Forty light years away in the Cancer constellation is a yellow star much like our sun. However, it is not alone, it has a smaller companion, a red dwarf star which is separated by over one thousand times the distance from the Earth to the Sun. 55 Cancri is the name of this binary star system. It also has a special feature: the yellow dwarf (55 Cancri A) have five exoplanets and may possibly host other worlds that we could not detect yet.
The most remarkable of these five planets, quickly attracted the attention of astronomers, is the exoplanet Dubbed 55 Cancri e. This rocky planet is three times the size of Earth and eight times its mass.
This “super-Earth” is very close to its parent star, about 26 times closer than Mercury is to our Sun. Its rushes around its star every 18 hours (in contrast to Earth’s 365 days). However, there is neither day nor night, the planet is tidally locked and always presents the same face to its sun, as the moon does around the Earth.
Since its discovery, various theories was proposed about it. We first thought it could be a “water world” – a rocky core surrounded by a layer of water in a ‘supercritical’ state: a mixture of both liquid and gas so the whole planet is topped by a blanket of steam.
But what made 55 Cancri e famous is another theory. In 2012, Yale researchers have reported that because the solid planet made of carbon-rich material and as a result of the temperatures and pressures in the planet’s interior (over 2000 degrees ) 55 Cancri e is a diamond planet.
The surface of this planet is likely covered in graphite and diamond rather than water and granite.
Said then Dr Nikku Madhusudhan lead author of a paper, published in the Astrophysical Journal.
Yet this beautiful image did not last forever. In 2013, new research led by the University of Arizona challenged the notion of ‘diamond’, pointing that 55 Cancri could still have a lower carbon to oxygen ratio.
In theory, 55 Cancri e could still have a high carbon to oxygen ratio and be a diamond planet, but the host star does not have such a high ratio.
Johanna Teske said then in a statement.
So in terms of the two building blocks of information used for the initial ‘diamond-planet’ proposal — the measurements of the exoplanet and the measurements of the star — the measurements of the star no longer verify that.
Today is the ‘weather’ of this super-Earth is in the spotlight of scientific news. A study has just been published in the Monthly Notices of the Royal Astronomical Society by researchers at the University of Cambridge (England), which detected very large temperature fluctuations on the surface of 55 Cancri e that, according to them, would be the first time when atmospheric variability is observed on a rocky planet outside our solar system.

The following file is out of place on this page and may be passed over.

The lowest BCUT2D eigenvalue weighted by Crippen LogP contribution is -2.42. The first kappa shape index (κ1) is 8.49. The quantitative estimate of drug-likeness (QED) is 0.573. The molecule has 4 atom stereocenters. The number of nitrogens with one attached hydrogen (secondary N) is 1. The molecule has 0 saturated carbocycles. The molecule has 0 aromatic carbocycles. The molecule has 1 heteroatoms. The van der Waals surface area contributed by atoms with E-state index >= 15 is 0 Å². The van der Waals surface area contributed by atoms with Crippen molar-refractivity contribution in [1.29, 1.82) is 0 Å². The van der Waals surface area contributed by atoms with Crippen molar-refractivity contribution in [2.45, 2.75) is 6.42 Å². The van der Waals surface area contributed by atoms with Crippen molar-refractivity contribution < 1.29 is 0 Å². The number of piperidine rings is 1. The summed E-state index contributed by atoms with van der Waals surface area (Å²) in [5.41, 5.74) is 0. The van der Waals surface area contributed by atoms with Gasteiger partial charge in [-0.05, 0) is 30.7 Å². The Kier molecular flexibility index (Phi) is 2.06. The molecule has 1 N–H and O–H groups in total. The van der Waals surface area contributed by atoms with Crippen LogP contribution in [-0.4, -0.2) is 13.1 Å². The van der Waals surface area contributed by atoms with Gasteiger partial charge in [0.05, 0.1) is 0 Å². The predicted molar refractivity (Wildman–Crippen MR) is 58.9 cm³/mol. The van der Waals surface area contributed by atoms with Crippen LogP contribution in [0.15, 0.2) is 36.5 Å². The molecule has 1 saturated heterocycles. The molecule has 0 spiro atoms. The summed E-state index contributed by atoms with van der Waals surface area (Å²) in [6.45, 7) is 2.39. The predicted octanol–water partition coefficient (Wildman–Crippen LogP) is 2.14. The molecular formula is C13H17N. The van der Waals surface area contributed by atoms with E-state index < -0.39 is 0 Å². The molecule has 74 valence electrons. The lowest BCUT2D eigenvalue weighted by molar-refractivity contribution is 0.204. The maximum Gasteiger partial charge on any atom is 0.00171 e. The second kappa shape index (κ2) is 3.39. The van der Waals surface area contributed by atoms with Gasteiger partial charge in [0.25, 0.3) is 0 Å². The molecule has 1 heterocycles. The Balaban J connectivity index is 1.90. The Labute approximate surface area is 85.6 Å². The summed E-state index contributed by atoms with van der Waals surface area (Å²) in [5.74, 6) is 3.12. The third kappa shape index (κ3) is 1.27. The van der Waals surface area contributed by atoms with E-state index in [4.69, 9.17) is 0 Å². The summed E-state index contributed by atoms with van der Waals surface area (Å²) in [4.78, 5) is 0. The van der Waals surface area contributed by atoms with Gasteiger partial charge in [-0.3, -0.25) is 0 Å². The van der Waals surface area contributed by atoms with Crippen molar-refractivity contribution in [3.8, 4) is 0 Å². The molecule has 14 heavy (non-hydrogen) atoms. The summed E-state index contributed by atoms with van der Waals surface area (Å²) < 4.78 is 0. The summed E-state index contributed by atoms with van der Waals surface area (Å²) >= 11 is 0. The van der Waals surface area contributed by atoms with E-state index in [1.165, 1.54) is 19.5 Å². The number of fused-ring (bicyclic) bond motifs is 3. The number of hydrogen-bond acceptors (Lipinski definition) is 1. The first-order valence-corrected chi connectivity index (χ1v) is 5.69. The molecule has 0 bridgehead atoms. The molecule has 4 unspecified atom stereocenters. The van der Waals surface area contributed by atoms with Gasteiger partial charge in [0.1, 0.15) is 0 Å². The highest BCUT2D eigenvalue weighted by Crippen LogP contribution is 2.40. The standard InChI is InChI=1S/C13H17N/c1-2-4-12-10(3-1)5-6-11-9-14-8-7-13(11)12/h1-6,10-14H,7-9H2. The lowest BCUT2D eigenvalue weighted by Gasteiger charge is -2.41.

This is the first time we’ve seen such drastic changes in light emitted from an exoplanet, which is particularly remarkable for a super-Earth.
Said Dr. Nikku Madhusudhan a co-author on the new study.
No signature of thermal emissions or surface activity has ever been detected for any other super-Earth to date.
As explanation of these variations — a threefold change in temperature over a two year period — scientists hypothesize a significant volcanic activity:
Huge plumes of gas and dust which occasionally blanket the surface, which may be partially molten. The plumes could be caused by exceptionally high rates of volcanic activity, higher than what has been observed on 10, one of Jupiter’s moons and the most geologically active body in the solar system.
We saw a 300 percent change in the signal coming from this planet, which is the first time we’ve seen such a huge level of variability in an exoplanet.
Said lead author Brice-Olivier Demory.
While we can’t be entirely sure, we think a likely explanation for this variability is large-scale surface activity, possibly volcanism, on the surface is spewing out massive volumes of gas and dust, which sometimes blanket the thermal emission from the planet so it is not seen from Earth.
Therefore, the famous ‘diamond planet’ might be a volcanic hell resides so close to its parent star.
When we first identified this planet, the measurements supported a carbon-rich model
But now we’re finding that those measurements are changing in time. The planet could still be carbon rich, but now we’re not so sure — earlier studies of this planet have even suggested that it could be a water world. The present variability is something we’ve never seen anywhere else, so there’s no robust conventional explanation. But that’s the fun in science — clues can come from unexpected quarters. The present observations open a new chapter in our ability to study the conditions on rocky exoplanets using current and upcoming large telescopes.